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HSLDA, ACLU Team Up to Protect Fourth Amendment Rights

by Jim Mason • January 14, 2020

Winning cases is fun. Way better than the alternative. But one thing I have learned as a lawyer who works for a movement—not just for individual clients—is that good cases can quickly go bad because the case pipeline is never-ending.

Before Thanksgiving last year, wearing my hat as president of Parental Rights Foundation, I was on a semi-regular conference call with an ideologically diverse group of lawyers and activists who all agree that child-protective investigations and the juvenile court systems need reform.

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One of the regular participants is a Philadelphia nonprofit lawyer who is dedicated to helping low-income families stay together when they are caught up in the child-welfare system.

“The Pennsylvania Supreme Court has taken a case,” she said, “that could deny the Fourth Amendment rights of families during a Child Protective Services (CPS) investigation.”

Landmark Case

In Pennsylvania, like in many other states’ court systems, the state supreme court is not required to hear every appeal. It only takes a case if it wants to, often because it either disagrees with the lower court or wishes to establish a clear statewide precedent.

“Years ago,” I said during the conference call, “I had a case in the Pennsylvania Superior Court [which is the intermediate appellate court in Pennsylvania] on behalf of a homeschooling family who didn’t want to allow a home search. The superior court said the Fourth Amendment clearly applies to CPS home searches and reversed the lower court.”

That case was one of the most important ones I had ever worked on both because the issue had never been decided by an appellate court in Pennsylvania before and because it established a statewide precedent that applied to the whole Commonwealth of Pennsylvania.

“It was called In re Petition to Compel Cooperation with Child Abuse Investigation,” I said, “from 2005.”

“You did that case?” she said. “I use that case all the time [when helping her clients].”

As did the superior court in the new case, relying heavily on the 2005 precedent in favor of my homeschooling family to uphold the Fourth Amendment rights of the dad—a lawyer, but not a homeschooler—in the new case.

Joining Forces

She was concerned that the new case could be a vehicle for the Supreme Court to undermine or reverse the solid constitutional law in In re Petition to Compel. She put me in touch with the Pennsylvania American Civil Liberties Union (ACLU), who were planning to write a friend-of-the-court brief in support of the reasoning of In re Petition to Compel.

The deadline was already nearly upon us and the ACLU lawyer graciously allowed Home School Legal Defense Association to join her brief. Which is how, boys and girls, HSLDA and the ACLU came to submit a joint brief to the Supreme Court of Pennsylvania.

Personally, I love strange-bedfellows cases. When a court learns that an outfit like HSLDA and the ACLU agree about something, they sit up and take notice.

Why We Care

Here is how we described in the brief why HSLDA, and homeschoolers generally, care about Fourth Amendment protections during CPS investigations:

In the early days of the modern homeschooling movement, we discovered that child-welfare investigators routinely avoid interacting with parents at the beginning of an investigation by going to the child’s school or pre-school, as was done in this case. But because homeschooled children are at home when they are at school, child-welfare investigators could not routinely avoid parents. This led to many distressing encounters at the home’s front door, often simply because the family homeschooled at a time when it was not as accepted as it is today.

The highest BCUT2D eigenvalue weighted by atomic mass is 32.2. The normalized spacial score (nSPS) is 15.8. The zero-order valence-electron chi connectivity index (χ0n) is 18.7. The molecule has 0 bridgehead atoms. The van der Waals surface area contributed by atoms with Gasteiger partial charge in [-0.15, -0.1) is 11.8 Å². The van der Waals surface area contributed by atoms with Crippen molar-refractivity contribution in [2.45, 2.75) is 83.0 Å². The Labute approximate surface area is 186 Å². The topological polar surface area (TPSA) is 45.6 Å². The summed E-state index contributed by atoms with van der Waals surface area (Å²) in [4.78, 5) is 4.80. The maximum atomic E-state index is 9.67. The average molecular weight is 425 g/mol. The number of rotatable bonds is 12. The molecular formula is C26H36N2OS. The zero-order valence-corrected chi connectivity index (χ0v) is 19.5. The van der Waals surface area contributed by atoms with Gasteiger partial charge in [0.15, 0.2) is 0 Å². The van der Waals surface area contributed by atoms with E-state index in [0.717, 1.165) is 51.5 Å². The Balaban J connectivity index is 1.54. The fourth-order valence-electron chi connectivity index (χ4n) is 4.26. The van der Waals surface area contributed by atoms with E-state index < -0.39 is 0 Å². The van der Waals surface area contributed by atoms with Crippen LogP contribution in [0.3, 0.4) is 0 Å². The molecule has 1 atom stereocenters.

In one of our early cases, Calabretta v. Floyd, 189 F.3d 808 (9th Cir. 1999), the Ninth Circuit held that the nonconsensual entry into the home and subsequent strip search of the children violated the constitutional rights of that homeschooling family. “The government’s interest in the welfare of children embraces not only protecting children from physical abuse, but also protecting children’s interest in the privacy and dignity of their homes and in the lawfully exercised authority of their parents.” Id. at 820.

From its founding in 1983, HSLDA has assisted thousands of families in protecting these interests during child-welfare investigations, often commenced in response to anonymous or malicious hotline tips that later prove to be unfounded. HSLDA represented the family in In re Petition to Compel Cooperation with Child Abuse Investigation, 875 A.2d 365 (Pa. Super. Ct. 2005), which established that the Fourth Amendment and Article I, section 8 apply in full force to child-abuse investigations in Pennsylvania.

Like weeds, these cases just keep popping up. Consider the case of homeschooling mom Holly Curry in 2017, where a CPS investigator and police officer bullied their way into her home and stripped-searched her six kids. We sued on Holly’s behalf; the investigator has moved to dismiss the case, claiming she could not have known her actions violated Holly’s constitutional rights. We are waiting for the federal district court to rule.

With the support of our members, donors, allies, friends—and sometimes the ACLU—HSLDA tends the garden of freedom.

Because good cases can go bad.

Jim Mason

Vice President of Litigation and Development

Jim is an attorney and litigator who has helped HSLDA win a number of landmark cases establishing and protecting homeschool freedom. Read more.

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